I'm about 100% sure I saw the TV movie version of this book when I was around 7 or 8 (I'm sure my parents didn't know about it), and it spooked the junk out of me. I have vague flashback memories of Bette Davis in some sort of frilly bonnet and of a small boy in a sailor suit on a tricycle and some little girl screaming, and when I started to read this book, I realized that those memories were from this story.
Tryon does a really great job of amping up the dread factor without making the reader frustrated by the slow pace of the story. In fact, I actually found myself enjoying the drawn-out plot and didn't want to race through to the end, which is rare for me.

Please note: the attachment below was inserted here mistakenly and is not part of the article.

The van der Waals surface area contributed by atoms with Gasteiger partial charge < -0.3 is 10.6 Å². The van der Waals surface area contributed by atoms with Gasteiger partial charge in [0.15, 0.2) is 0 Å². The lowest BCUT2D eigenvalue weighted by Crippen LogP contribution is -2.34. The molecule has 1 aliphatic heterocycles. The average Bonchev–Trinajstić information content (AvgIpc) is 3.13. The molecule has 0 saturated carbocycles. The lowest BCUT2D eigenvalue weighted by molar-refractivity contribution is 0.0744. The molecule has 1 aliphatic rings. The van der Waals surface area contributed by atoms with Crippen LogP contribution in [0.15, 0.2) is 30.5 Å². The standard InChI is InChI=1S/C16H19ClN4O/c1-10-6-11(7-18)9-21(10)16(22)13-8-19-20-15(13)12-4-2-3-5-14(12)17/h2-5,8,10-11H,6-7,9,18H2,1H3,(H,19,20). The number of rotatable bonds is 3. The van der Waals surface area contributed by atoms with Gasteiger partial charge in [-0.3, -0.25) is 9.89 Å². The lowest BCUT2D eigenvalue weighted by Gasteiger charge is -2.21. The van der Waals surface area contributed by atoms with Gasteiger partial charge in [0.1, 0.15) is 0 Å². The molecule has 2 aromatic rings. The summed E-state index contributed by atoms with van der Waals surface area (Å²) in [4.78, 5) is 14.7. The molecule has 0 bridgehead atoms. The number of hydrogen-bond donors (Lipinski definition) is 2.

The story follows a young(ish) family of three who moves to a small New England town from New York City to give their marriage a second chance. They're initially charmed by the quaintness of the homes and residents, but it isn't long before the husband begins to notice that things are beginning to get undeniably weird. Of course, he's the only one who seems to care.
I don't know what it was about the 70s, but they always seemed to nail the whole creepy genre. Maybe they were all just horrified by their clothing and hairstyles and it seeped into their writing.